The 2004-05 team won a school record 27 games and reached #1 overall for the first time in school history, so it makes sense that season tickets for 2005-06 sold out as a result. Again it is worth noting that while all games were sold out, the actual attendance was not 14,665 for every single game.

Skip Prosser’s teams sold the most tickets, which makes sense given the fact that they won a lot of games, won the 2003 ACC Regular Season Championship, and the 2003-04 and 2004-05 teams had a generational talent and one of the best to ever play at Wake Forest in Chris Paul.

Dave Odom’s teams featuring Tim Duncan, the greatest ever to play at Wake Forest and one of the greatest ever, also sold a whole lot of tickets. There's something about having a generational talent on the team that not only draws people to games, but also leads to a lot of wins.

From 1994-95 to 2009-10, average announced official attendance for all games was well over 10,000 every single season.

Average conference home game announced official attendance was over 12,000 every year from 1999-2000 when data first became available to 2009-10, and began to drop when Jeff Bzdelik took over as coach in 2010.

In 2010 average announced official attendance for all games dropped below 10,000 for the first time since 1993-94 and it hasn't been above 10,000 since.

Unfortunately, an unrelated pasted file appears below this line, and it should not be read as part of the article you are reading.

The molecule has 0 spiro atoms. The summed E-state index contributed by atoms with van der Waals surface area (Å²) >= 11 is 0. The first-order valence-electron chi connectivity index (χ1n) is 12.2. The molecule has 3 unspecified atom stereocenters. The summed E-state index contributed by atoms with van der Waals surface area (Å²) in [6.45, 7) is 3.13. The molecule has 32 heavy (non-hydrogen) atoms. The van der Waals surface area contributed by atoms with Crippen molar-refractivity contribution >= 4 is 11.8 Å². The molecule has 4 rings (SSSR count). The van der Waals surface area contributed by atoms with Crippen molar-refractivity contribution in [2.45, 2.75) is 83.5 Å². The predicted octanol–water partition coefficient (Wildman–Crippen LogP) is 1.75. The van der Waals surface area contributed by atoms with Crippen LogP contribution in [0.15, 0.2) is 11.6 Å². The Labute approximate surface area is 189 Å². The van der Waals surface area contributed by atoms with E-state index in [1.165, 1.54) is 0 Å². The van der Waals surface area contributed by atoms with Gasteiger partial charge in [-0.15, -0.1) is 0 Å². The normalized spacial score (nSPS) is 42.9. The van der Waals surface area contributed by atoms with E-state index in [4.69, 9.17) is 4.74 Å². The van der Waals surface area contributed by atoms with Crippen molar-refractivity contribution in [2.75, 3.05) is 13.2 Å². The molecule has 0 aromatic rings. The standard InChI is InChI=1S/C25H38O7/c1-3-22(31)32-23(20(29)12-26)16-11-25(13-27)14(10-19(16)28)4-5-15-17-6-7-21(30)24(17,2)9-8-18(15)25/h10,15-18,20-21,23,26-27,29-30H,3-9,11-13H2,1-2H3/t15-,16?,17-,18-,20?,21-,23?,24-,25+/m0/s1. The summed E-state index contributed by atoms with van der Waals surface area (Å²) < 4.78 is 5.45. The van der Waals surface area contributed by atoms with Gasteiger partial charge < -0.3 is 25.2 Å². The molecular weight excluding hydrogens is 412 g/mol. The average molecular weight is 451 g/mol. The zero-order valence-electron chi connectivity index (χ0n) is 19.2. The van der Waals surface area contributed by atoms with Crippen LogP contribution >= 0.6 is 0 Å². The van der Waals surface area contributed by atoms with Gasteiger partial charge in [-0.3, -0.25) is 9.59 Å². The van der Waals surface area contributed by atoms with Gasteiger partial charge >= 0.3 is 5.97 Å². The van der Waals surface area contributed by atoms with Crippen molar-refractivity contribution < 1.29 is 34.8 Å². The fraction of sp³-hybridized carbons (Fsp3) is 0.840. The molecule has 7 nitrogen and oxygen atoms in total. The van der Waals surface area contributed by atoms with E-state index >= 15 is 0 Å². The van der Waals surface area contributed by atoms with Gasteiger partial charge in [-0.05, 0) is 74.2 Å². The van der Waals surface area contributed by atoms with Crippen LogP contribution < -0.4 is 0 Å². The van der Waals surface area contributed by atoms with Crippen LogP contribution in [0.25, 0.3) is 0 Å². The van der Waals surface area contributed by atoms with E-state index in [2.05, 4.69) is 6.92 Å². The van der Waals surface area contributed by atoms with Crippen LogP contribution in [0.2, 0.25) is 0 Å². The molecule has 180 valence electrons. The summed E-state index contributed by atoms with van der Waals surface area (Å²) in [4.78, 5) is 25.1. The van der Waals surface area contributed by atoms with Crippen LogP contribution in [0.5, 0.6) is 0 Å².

Average conference game attendance dropped below 10,000 in 2017-18 for the first time since data became available in 1999-2000.

As pointed out above, this past season had the lowest ever average attendance and was the first time ever in the 30 years of Joel Coliseum that overall official average attendance has been below 8,000. Only three total games saw listed attendance of more than 10,000 people.

Prior to Jeff Bzdelik taking over in 2010, only two conference games since data became available in 2000 had an official attendance recorded as less than 10,000.

2018-19 also saw two conference games with less than 5,500 people listed as the official announced attendance.

The Duke and North Carolina games always draw a near-capacity crowd, though in recent years those games have seen the Joel with way more blue than old gold and black.

The Screamin’ Demon student section, once known as the sixth man and known for making the Joel one of the toughest environments in the nation, has become at times almost non-existent since 2010. Wake Forest basketball used to be THE event on campus and in town, though now it is just another option if you are tired of studying.

Conclusion

The bottom line is that winning basketball games draws more fans to games (duh!).

So does having an atmosphere that fans enjoy, like the Tie-Dye Nation years of Skip Prosser and Dino Gaudio. Players feed off of an atmosphere like that, and winning games causes fans to attend more games and be more vocal in cheering for their team.

Barring a major turnaround next season, I would expect to see attendance numbers continue to drop as long as Danny Manning is still coaching Wake Forest and results are the same or only marginally better. I really hope that I am wrong, and Danny leads the Deacs to a major turnaround next season, but based on the past five years I just don't see next season as being so much better that attendance numbers dramatically increase.

Comment below if you have any more ideas for articles. As always, Go Deacs!